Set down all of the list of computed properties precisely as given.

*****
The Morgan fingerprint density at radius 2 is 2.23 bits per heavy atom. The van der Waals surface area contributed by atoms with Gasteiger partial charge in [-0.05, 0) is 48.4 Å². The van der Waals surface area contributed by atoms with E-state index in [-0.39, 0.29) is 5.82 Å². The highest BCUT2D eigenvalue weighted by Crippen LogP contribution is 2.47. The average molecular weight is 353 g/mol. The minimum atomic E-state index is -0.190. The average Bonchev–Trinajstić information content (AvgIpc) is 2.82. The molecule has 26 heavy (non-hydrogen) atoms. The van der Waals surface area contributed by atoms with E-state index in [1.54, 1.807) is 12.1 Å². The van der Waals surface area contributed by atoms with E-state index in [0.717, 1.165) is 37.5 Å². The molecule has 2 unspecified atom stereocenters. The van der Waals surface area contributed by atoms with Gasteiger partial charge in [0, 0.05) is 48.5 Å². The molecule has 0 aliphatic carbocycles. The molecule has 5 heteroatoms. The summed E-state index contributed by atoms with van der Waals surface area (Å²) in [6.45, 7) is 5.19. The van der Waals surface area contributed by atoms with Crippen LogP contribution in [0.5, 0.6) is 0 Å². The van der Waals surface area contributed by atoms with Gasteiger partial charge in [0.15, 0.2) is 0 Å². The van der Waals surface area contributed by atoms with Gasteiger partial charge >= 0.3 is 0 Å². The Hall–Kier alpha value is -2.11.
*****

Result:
The Morgan fingerprint density at radius 2 is 2.23 bits per heavy atom. The van der Waals surface area contributed by atoms with Gasteiger partial charge in [-0.05, 0) is 48.4 Å². The van der Waals surface area contributed by atoms with E-state index in [-0.39, 0.29) is 5.82 Å². The highest BCUT2D eigenvalue weighted by Crippen LogP contribution is 2.47. The average molecular weight is 353 g/mol. The minimum atomic E-state index is -0.190. The average Bonchev–Trinajstić information content (AvgIpc) is 2.82. The molecule has 26 heavy (non-hydrogen) atoms. The van der Waals surface area contributed by atoms with E-state index in [1.54, 1.807) is 12.1 Å². The van der Waals surface area contributed by atoms with E-state index in [0.717, 1.165) is 37.5 Å². The molecule has 2 unspecified atom stereocenters. The van der Waals surface area contributed by atoms with Gasteiger partial charge in [0, 0.05) is 48.5 Å². The molecule has 0 aliphatic carbocycles. The molecule has 5 heteroatoms. The summed E-state index contributed by atoms with van der Waals surface area (Å²) in [6.45, 7) is 5.19. The van der Waals surface area contributed by atoms with Crippen LogP contribution in [0.5, 0.6) is 0 Å². The van der Waals surface area contributed by atoms with Gasteiger partial charge in [0.15, 0.2) is 0 Å². The van der Waals surface area contributed by atoms with Gasteiger partial charge >= 0.3 is 0 Å². The Hall–Kier alpha value is -2.11.